La Marmotte Granfondo cycling tour
La Marmotte is seen internationally by many cyclists as the tour of tours. With about 5000 altimeters (16500 ft), this event is a big challenge and the sprawling climbs give the Marmotte a hero status. The route sequentially climbs the Glandon, Télégraphe, Galibier and ends at the summit of the infamous Alpe d'Huez. Due to its enormous popularity, enrolling on time is really a must as it is fully booked every year.
La Marmotte height profile
In the week before the Marmotte, cyclists flood the Oisans region to test their legs in the vicinity. Many cyclists choose an arrangement at a specialized bicycle tour organization that also manages the registration for the Marmotte. The best places to stay are Bourg d'Oisans, Alpe d'Huez and Oisans. All villages are full of cyclists with the same goal: conquering the mountains.
On the day of the Marmotte, early morning starts are given from the center of Bourg d'Oisans. Under the guidance of crappy music from the local fanfare, the various starting waves leave in intervals. On the flat direction towards the Glandon, cyclists traditionally drive very hard, so try to stay in group out of the wind. On the Col du Glandon, efficiency is the key. Anyone who wants to goo too fast on the first ascent will get the bill at the last climb. The descent of the Glandon is particularly dangerous. A number of unexpected bends and n00b steering skills of some participants can create a battlefield in this descent. For a number of years, the organization has therefore neutralized the descent, which means that it does not participate in time registration.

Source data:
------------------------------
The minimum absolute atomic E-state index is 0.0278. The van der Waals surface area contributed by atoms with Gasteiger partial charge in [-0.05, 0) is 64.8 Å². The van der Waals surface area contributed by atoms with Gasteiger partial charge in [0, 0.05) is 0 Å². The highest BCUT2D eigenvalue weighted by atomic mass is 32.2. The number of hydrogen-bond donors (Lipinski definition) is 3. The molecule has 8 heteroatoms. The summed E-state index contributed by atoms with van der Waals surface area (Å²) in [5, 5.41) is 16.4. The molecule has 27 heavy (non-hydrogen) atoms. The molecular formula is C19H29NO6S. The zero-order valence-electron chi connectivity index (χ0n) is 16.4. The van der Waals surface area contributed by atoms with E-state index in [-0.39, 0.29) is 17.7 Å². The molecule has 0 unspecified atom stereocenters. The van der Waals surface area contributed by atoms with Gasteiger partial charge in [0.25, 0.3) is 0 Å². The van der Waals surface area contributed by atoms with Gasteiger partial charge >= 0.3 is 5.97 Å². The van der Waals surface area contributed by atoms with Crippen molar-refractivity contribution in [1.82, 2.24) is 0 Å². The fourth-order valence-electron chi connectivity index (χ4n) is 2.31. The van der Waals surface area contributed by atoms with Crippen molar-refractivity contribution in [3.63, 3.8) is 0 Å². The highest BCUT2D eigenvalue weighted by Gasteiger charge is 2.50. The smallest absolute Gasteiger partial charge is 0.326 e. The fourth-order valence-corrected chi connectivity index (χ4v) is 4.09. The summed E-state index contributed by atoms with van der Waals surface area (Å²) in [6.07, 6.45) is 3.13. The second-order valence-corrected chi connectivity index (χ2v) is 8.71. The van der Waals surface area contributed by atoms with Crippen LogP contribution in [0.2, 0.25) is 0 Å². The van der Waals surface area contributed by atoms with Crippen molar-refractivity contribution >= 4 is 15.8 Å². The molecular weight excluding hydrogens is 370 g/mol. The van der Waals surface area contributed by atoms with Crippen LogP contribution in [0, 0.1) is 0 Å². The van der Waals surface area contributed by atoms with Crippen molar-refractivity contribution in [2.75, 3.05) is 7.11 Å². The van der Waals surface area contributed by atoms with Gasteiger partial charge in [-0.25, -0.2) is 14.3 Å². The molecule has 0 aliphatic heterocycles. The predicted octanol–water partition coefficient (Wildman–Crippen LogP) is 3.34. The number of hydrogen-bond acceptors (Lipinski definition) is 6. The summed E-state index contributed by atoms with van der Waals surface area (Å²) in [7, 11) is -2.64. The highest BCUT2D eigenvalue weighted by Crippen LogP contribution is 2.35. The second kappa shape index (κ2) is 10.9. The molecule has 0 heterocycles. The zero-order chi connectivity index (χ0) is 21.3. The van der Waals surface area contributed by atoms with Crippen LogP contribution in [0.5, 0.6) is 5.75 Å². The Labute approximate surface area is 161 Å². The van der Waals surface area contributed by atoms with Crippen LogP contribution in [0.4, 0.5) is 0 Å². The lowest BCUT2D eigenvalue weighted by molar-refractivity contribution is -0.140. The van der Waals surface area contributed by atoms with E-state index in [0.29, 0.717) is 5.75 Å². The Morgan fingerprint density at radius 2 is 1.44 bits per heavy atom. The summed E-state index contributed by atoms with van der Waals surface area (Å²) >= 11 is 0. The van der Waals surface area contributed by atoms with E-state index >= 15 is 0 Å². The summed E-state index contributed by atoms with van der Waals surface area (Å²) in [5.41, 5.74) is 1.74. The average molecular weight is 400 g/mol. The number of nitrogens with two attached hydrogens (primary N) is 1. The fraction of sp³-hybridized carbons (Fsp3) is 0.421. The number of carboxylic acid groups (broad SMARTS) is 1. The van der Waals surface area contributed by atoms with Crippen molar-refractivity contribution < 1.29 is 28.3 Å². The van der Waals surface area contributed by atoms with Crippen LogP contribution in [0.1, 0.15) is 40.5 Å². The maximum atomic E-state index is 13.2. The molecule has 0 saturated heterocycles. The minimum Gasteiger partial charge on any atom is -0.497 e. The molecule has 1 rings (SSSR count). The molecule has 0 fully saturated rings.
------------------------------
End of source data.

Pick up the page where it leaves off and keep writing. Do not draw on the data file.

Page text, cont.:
Col du Glandon hairpin turns
In the Maurienne valley, it's is a long flat stretch in the wind, so try to stay in group. Whoever comes here to fight the wind precious energy. It is often a cat and mouse game, because everyone is looking for the wheel of that one crazy dude who sacrifices himself to drive in front.
At the start of the Col du Télégraphe it takes more than 31 kilometers (19 miles) before you reach the top of the giant Col du Galibier. With only a small intermediate descent to Valloire, this is where the suffering begins. In addition, the Galibier peak is at high altitude, causing some participants to suffer from not only cold air, but also less oxygen. Fortunately, after this col awaits the very long descent of the Lautaret. This descent is easy and has little surprises, except for one or two very dark tunnels. The often hot wind can be very powerful in the part of the stage.
The last ascent of the Marmotte is often a climb too much for a large number of participants. The road sides of Alpe d'Huez are full of exhausted cyclists near the end of the afternoon. It seems like a battlefield, the maontains have no mercy. Every hairpin turn hurts in every part of tour body, and there are 21 of them.
La Marmotte cycling tour